Pres. BUSH: And I was deeply concerned about the very people you mentioned, how would they, you know, how they--aren't they going to be confused about the decisions made? My judgment was, at the time, had we not moved, those very people that were questioning the decision would be harmed by, you know, the economic disaster. And, you know, that's the nature of the presidency, and that's what I try to describe in the book. I want to put you in my place. And I'm confident there are Americans say, `I wouldn't have done it, what George W. Bush did,' and that's to be fully expected.

KUDLOW: Well, you say--it's interesting, in that chapter, the last chapter, six, seven times, you basically say, you know, `I didn't want to do this. I'm a free market guy.' One of the quotes is, "I had to abandon free market principles in order to save the free market system."

Pres. BUSH: That's right.

KUDLOW: And you also...

Pres. BUSH: And I also said that publicly in a speech in the Rose Garden.

KUDLOW: All right. What message are you sending here? Because a lot of people believe the genie is out of the bottle...

Pres. BUSH: Yeah.

KUDLOW: ...that this kind of government bailout during emergencies will become commonplace, that the United States looks more like Italy and France...

Pres. BUSH: Yeah.

KUDLOW: ...and Western Europe. We're losing our competitive edge. We may not be number one anymore around the world...

Pres. BUSH: Yeah.

KUDLOW: ...that something very major has changed. How do you react to that?

Pres. BUSH: I hope the lesson is, during a major crisis that the government's capable of acting to prevent a depression. But I hope it's not a precedent. I mean, obviously I don't want government to be controlling industry and government to be involved in the--totally immersed in our capitalist system, and that's why I put in the book it's important for government to unwind its positions. It--my hope, of course, is that this is a, you know, a one-time major occurrence. There's going to be recessions...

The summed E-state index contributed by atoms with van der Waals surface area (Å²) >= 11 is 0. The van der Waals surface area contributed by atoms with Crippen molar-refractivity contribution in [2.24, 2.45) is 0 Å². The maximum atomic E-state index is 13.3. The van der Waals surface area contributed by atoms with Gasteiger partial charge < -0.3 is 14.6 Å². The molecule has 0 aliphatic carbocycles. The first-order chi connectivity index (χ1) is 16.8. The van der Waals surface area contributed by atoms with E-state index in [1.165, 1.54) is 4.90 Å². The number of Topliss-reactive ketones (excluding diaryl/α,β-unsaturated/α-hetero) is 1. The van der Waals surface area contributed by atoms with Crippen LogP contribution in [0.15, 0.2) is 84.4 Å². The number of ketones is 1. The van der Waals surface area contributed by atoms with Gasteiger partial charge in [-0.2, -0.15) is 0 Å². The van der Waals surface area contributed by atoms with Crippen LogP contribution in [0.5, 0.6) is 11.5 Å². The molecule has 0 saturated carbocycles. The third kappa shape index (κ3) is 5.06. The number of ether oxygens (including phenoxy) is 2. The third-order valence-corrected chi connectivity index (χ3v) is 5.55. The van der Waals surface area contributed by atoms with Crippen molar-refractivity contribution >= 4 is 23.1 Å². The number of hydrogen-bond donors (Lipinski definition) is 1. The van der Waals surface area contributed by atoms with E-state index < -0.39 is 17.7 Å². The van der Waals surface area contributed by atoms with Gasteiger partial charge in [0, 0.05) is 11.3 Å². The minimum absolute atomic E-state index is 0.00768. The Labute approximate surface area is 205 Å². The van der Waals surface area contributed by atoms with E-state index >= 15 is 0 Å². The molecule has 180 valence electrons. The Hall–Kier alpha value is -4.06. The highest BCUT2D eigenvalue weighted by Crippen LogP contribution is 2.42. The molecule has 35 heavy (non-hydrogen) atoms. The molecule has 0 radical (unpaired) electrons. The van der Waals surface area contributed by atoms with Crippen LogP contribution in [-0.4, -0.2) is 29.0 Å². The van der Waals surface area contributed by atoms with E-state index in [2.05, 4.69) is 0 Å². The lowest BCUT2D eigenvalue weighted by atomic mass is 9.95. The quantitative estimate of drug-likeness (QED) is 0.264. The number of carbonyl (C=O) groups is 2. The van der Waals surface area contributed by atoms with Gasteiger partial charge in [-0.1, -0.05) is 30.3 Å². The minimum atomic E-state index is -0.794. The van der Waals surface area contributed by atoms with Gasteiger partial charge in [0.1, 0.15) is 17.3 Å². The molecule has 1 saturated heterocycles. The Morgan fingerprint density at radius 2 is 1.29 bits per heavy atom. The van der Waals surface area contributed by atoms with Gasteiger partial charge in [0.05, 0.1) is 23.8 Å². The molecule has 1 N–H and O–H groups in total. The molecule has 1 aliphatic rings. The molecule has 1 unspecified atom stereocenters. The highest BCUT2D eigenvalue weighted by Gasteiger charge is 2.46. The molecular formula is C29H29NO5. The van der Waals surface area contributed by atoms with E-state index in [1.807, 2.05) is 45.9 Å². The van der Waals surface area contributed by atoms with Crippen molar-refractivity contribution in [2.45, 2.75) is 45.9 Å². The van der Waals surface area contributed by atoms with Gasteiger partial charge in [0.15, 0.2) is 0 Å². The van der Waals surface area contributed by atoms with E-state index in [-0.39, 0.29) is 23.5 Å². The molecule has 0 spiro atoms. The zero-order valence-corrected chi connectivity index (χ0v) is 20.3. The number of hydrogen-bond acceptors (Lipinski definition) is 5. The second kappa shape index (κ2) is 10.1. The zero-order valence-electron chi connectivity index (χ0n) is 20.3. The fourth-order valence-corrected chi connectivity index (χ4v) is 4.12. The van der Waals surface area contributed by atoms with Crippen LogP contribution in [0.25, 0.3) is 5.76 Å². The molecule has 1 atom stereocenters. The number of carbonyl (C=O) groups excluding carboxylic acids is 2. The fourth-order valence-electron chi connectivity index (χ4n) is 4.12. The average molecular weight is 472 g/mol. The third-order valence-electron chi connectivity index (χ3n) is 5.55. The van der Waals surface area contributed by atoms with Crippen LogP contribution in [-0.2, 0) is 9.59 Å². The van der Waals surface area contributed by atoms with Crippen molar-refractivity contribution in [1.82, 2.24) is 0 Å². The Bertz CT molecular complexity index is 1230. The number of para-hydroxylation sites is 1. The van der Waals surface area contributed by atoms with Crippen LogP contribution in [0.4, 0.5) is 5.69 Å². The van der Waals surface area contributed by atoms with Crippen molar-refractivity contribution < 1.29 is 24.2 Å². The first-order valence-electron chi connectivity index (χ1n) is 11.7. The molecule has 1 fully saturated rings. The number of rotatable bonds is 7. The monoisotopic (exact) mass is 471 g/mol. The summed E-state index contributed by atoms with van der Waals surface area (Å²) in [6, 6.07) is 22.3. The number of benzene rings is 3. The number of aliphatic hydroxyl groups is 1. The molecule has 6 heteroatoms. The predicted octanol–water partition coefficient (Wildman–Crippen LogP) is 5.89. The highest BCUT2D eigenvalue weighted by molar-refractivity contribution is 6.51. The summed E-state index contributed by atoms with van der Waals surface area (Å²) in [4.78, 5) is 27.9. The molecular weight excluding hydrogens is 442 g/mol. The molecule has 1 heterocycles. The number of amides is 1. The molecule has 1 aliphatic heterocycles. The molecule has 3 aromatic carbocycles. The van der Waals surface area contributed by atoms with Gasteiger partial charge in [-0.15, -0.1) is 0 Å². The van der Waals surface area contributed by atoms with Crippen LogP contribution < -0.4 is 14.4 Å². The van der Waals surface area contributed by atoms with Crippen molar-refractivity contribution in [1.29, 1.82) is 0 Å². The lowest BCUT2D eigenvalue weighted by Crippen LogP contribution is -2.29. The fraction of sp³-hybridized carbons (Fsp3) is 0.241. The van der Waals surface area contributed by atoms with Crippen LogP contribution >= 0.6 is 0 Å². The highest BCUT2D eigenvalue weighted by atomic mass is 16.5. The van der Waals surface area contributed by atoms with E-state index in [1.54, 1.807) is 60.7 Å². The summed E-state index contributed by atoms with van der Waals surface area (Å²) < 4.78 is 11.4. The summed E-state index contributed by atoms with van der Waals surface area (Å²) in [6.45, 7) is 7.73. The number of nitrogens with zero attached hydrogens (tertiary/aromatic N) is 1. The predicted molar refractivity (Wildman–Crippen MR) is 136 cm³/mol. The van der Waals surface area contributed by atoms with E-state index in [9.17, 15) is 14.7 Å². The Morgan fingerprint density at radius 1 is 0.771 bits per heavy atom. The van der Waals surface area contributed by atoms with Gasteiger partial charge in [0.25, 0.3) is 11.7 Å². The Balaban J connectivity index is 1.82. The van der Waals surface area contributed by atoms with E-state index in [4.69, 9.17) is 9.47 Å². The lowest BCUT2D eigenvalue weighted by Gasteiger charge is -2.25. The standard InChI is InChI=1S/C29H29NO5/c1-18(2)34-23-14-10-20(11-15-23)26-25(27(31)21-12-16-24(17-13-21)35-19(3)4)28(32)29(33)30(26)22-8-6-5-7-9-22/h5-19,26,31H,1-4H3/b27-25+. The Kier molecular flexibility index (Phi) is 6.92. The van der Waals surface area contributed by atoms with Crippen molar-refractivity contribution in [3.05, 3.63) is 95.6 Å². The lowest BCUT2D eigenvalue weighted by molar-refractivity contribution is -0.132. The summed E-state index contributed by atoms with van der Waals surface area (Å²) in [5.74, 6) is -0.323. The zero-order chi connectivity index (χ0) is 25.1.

KUDLOW: Mm-hmm.

Pres. BUSH: ...and there's going to be up and downs, I just hope we don't have this same confluence of event...

KUDLOW: But in the next recession...

Pres. BUSH: Let me finish--confluence of events that created this enormous house of cards that caught a lot of people by surprise, and I suspect even you, otherwise you'd been on the phone to your old buddy saying, `Here comes the biggest crisis we've had since the Depression.'

KUDLOW: Listen, I think every--I won't say everybody, but most people were caught with their pants down on this. It's the reaction and the response. I mean, look at--what I've never understood, and I'm not disagreeing that you did the right thing. I probably not--history will judge all of this...

Pres. BUSH: That's right.

KUDLOW: ...as you wrote eloquently in your book. But look it, capitalism without failure is like religion without sin.

Pres. BUSH: I agree.

KUDLOW: I mean, you cannot have capitalism without failure. So when you say the next recession...

Pres. BUSH: I agree.

KUDLOW: ...are we going to knee jerk go back to too big to fail government bailouts?

Pres. BUSH: I would certainly hope not, but this was not a normal recession. That's what I'm trying to explain to you. If I thought this was going to be a normal recession, like the one that happened in the beginning of my presidency, I, you know, firms would have failed. And as a matter of fact, a firm did fail, Lehman Brothers, and there's been a lot of critics saying we should not have let Lehman Brothers fail, and I explain the book why that happened. I--this is an extraordinary event, and it's one that required extraordinary measures. And now it's important for the government to unwind its positions.

KUDLOW: But do you believe going--looking ahead down the road--and I'm not asking about this current administration, I'm asking about the next 50 years of American economic policy...

Pres. BUSH: Yeah.

KUDLOW: ...do we have to have room for failure if our system is to work to maximize its efficiency?

Pres. BUSH: No question. No, that's what I just said. No question about it. Had this been a normal recession in which the lives of our ordinary citizens were not going to be jeopardized, the economic lives, in a major way, firms should have failed. And I still believe the market is the best way to delegate goods and resources. I have just described, in this book, an extraordinary set of circumstances that created a cataclysmic moment for the US economic scene.